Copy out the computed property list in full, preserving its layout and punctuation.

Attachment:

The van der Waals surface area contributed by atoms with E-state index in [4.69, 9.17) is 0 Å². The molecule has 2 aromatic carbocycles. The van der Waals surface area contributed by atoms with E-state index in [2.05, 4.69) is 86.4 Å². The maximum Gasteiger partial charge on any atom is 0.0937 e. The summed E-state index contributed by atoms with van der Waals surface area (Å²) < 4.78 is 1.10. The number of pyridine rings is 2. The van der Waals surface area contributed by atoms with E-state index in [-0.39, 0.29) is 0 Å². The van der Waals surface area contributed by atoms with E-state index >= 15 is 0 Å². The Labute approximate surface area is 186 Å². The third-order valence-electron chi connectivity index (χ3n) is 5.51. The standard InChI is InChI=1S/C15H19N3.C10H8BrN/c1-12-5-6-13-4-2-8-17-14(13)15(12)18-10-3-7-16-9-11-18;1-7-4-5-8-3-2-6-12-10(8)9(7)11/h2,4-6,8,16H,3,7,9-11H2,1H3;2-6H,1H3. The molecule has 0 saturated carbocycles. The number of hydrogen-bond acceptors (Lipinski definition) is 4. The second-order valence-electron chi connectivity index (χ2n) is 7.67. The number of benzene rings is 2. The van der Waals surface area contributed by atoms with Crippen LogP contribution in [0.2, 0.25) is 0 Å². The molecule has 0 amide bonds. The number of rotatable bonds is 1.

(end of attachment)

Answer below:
The van der Waals surface area contributed by atoms with E-state index in [4.69, 9.17) is 0 Å². The molecule has 2 aromatic carbocycles. The van der Waals surface area contributed by atoms with E-state index in [2.05, 4.69) is 86.4 Å². The maximum Gasteiger partial charge on any atom is 0.0937 e. The summed E-state index contributed by atoms with van der Waals surface area (Å²) < 4.78 is 1.10. The number of pyridine rings is 2. The van der Waals surface area contributed by atoms with E-state index in [-0.39, 0.29) is 0 Å². The van der Waals surface area contributed by atoms with E-state index >= 15 is 0 Å². The Labute approximate surface area is 186 Å². The third-order valence-electron chi connectivity index (χ3n) is 5.51. The standard InChI is InChI=1S/C15H19N3.C10H8BrN/c1-12-5-6-13-4-2-8-17-14(13)15(12)18-10-3-7-16-9-11-18;1-7-4-5-8-3-2-6-12-10(8)9(7)11/h2,4-6,8,16H,3,7,9-11H2,1H3;2-6H,1H3. The molecule has 0 saturated carbocycles. The number of hydrogen-bond acceptors (Lipinski definition) is 4. The second-order valence-electron chi connectivity index (χ2n) is 7.67. The number of benzene rings is 2. The van der Waals surface area contributed by atoms with Crippen LogP contribution in [0.2, 0.25) is 0 Å². The molecule has 0 amide bonds. The number of rotatable bonds is 1.